Smart, compelling, fun, and affordable, Speak Up connects with students through great writing, useful guidance, and hundreds of custom-drawn illustrations that bring speech to life. Instructors appreciate the book's serious coverage of concepts and theories, fascinating real-life examples, and visual explanations that clarify complex ideas. And all this comes at less than half the price of competing texts. Read the preface.
How to Win an Argument by Marcus Tullius Cicero; James M. May (Edited and Translated by)
Call Number: PA 6307 .A2 M39 2016
Publication Date: 2016-10-04
All of us are faced countless times with the challenge of persuading others, whether we're trying to win a trivial argument with a friend or convince our coworkers about an important decision. Instead of relying on untrained instinct--and often floundering or failing as a result--we'd win more arguments if we learned the timeless art of verbal persuasion, rhetoric. How to Win an Argument gathers the rhetorical wisdom of Cicero, ancient Rome's greatest orator, from across his works and combines it with passages from his legal and political speeches to show his powerful techniques in action.
The ability to make an effective presentation, whether it be to peers, bosses, customers, the general public, or the media, plays a major role in your career advancement. This book will give you what you need to speak effectively, with confidence, and in virtually any situation. This step-by-step program can turn even the shakiest speaker into a cool, confident presenter. It gives practical, easy-to-follow guidelines, coupled with the blueprints that will allow anyone apply the techniques immediately. It gives the key to controlling fears, details on how to outline and organize an effective presentation, ways to improve style and delivery, and perfect strategies to captivate any audience. This book will enable anyone be able to walk to that podium with confidence and make a presentation that will impress and inform with the ability to handle even the most difficult questions that may come up during your presentation.
Presenting in English by Mark Powell
Publication Date: 2011-04-20
Presenting in English teaches students how to become successful presenters at conferences or meetings. The course is designed for all students who need to use their English in front of audiences of any size. The author, himself a very effective presenter, has organised all the skills, language, and techniques needed to present in public with confidence. The course includes extensive practice activities and is accompanied by two audio CDs. This course has an Answer Key and is designed to be used by students alone or in class.Presenting in English has several unique features which make it exceptionally practical:
If you are in middle management, to get anything done you must present your ideas to decision makers, and those presentations can be brutal. The stakes are high--one presentation can make or break a career--but the rules are utterly unclear. Tactics and techniques that work well with peers, subordinates, and immediate supervisors can actually work against you when presenting up the chain. Speaking Up is an indispensable resource for anyone who needs to know how to present to those at the highest levels. Psychologist and coach Frederick Gilbert offers revelatory insights into the minds of the men and women at the top--information that is crucial to understanding what they're looking for from presenters. Based on ten years of research and hundreds of interviews, Speaking Up features extensive comments from executives explaining exactly what they want and don't want in a presentation and includes nine chapters containing QR codes for free videos on the chapter topics. This is a must-read book for surviving high-stakes meetings.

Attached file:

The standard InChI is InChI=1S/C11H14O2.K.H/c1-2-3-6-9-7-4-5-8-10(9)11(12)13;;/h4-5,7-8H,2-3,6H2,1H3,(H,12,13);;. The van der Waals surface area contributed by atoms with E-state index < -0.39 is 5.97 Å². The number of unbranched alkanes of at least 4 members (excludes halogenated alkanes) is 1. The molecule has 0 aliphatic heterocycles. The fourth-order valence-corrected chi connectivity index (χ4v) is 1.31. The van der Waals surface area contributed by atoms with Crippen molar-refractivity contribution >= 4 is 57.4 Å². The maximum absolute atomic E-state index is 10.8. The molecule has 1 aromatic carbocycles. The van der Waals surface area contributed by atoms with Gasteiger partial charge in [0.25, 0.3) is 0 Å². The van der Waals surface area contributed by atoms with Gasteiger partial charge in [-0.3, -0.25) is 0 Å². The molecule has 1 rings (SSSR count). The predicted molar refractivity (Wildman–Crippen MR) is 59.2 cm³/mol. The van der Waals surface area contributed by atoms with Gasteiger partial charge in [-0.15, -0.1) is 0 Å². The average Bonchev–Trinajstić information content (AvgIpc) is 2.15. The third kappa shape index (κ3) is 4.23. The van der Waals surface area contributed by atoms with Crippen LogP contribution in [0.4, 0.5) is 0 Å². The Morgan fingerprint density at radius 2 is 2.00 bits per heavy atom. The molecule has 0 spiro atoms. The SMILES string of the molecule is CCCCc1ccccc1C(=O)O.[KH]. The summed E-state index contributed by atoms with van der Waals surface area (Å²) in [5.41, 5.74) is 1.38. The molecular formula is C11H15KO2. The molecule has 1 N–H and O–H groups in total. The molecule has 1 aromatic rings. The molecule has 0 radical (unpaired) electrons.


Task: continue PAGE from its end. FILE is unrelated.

Giving Presentations and Speeches
Any class presentations and or speeches are more effective if its delivered well utilizing the following points of practice:
Credibility - A speaker’s credibility is the amount of trust and belief the speaker inspires in an audience. You want to establish yourself as a speaker whom the audience can trust to give accurate information.
One way to do this is to tell the audience a little about your background or experience to let your audience know what makes you qualified to talk about your topic. Be thoroughly prepared, but if you do not know something or if experts
are still debating a point, freely admit this.
Enthusiasm - Be enthusiastic about your topic. Your audience will probably find it difficult to become excited about the topic you are speaking about if you do not seem to find it important or interesting. The more
enthusiasm you show, the more likely you are to get and to hold the audience’s attention.
Eye contact - Establish eye contact with your listeners. If you look at the members of your audience, they will look at you. If you fail to establish eye contact, the members of the audience will let their eyes - and
their attention - wander.
Vocal Variety and Emphasis - Vary your tone, rate, volume, and pitch to emphasize key points and to make your speech more interesting.
Clear Articulation and Enunciation - Be careful not to slur your words. When you speak clearly, your audience will find listening to your message easy and enjoyable.
Good Pronunciation - Your pronunciation can either help or hurt your credibility. If you mispronounce key words in your speech, your listeners will begin to question whether you have a thorough knowledge of your subject